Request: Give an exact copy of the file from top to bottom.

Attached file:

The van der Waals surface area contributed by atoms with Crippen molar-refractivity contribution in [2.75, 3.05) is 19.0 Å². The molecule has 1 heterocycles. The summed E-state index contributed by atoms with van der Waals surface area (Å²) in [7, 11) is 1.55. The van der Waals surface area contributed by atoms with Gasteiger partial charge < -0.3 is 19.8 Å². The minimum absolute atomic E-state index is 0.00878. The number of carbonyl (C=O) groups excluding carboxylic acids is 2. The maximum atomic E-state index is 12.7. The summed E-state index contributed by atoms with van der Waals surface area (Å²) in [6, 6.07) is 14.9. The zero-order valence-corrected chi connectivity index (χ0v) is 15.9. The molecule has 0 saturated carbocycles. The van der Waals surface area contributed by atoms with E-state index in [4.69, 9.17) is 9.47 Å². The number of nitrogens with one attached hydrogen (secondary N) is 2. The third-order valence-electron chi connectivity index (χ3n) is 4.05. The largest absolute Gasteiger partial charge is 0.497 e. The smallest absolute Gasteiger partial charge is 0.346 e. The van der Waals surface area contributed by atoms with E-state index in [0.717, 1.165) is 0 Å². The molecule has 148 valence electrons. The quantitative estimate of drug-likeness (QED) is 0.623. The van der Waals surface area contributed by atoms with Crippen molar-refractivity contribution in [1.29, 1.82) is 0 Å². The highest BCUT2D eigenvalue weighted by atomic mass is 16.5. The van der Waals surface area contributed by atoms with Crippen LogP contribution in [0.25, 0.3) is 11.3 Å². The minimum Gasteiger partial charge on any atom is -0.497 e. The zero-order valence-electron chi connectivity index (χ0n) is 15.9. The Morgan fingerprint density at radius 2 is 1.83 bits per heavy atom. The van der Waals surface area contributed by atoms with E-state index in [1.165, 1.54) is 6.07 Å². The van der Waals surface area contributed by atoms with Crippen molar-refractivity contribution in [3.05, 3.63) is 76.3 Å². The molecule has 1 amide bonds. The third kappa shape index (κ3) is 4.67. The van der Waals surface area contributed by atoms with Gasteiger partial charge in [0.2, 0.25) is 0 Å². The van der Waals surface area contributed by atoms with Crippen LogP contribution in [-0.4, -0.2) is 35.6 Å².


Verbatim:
The van der Waals surface area contributed by atoms with Crippen molar-refractivity contribution in [2.75, 3.05) is 19.0 Å². The molecule has 1 heterocycles. The summed E-state index contributed by atoms with van der Waals surface area (Å²) in [7, 11) is 1.55. The van der Waals surface area contributed by atoms with Gasteiger partial charge < -0.3 is 19.8 Å². The minimum absolute atomic E-state index is 0.00878. The number of carbonyl (C=O) groups excluding carboxylic acids is 2. The maximum atomic E-state index is 12.7. The summed E-state index contributed by atoms with van der Waals surface area (Å²) in [6, 6.07) is 14.9. The zero-order valence-corrected chi connectivity index (χ0v) is 15.9. The molecule has 0 saturated carbocycles. The van der Waals surface area contributed by atoms with E-state index in [4.69, 9.17) is 9.47 Å². The number of nitrogens with one attached hydrogen (secondary N) is 2. The third-order valence-electron chi connectivity index (χ3n) is 4.05. The largest absolute Gasteiger partial charge is 0.497 e. The smallest absolute Gasteiger partial charge is 0.346 e. The van der Waals surface area contributed by atoms with E-state index in [0.717, 1.165) is 0 Å². The molecule has 148 valence electrons. The quantitative estimate of drug-likeness (QED) is 0.623. The van der Waals surface area contributed by atoms with Crippen molar-refractivity contribution in [1.29, 1.82) is 0 Å². The highest BCUT2D eigenvalue weighted by atomic mass is 16.5. The van der Waals surface area contributed by atoms with Crippen LogP contribution in [0.25, 0.3) is 11.3 Å². The minimum Gasteiger partial charge on any atom is -0.497 e. The zero-order valence-electron chi connectivity index (χ0n) is 15.9. The Morgan fingerprint density at radius 2 is 1.83 bits per heavy atom. The van der Waals surface area contributed by atoms with E-state index in [1.165, 1.54) is 6.07 Å². The van der Waals surface area contributed by atoms with Crippen molar-refractivity contribution in [3.05, 3.63) is 76.3 Å². The molecule has 1 amide bonds. The third kappa shape index (κ3) is 4.67. The van der Waals surface area contributed by atoms with Gasteiger partial charge in [0.2, 0.25) is 0 Å². The van der Waals surface area contributed by atoms with Crippen LogP contribution in [-0.4, -0.2) is 35.6 Å².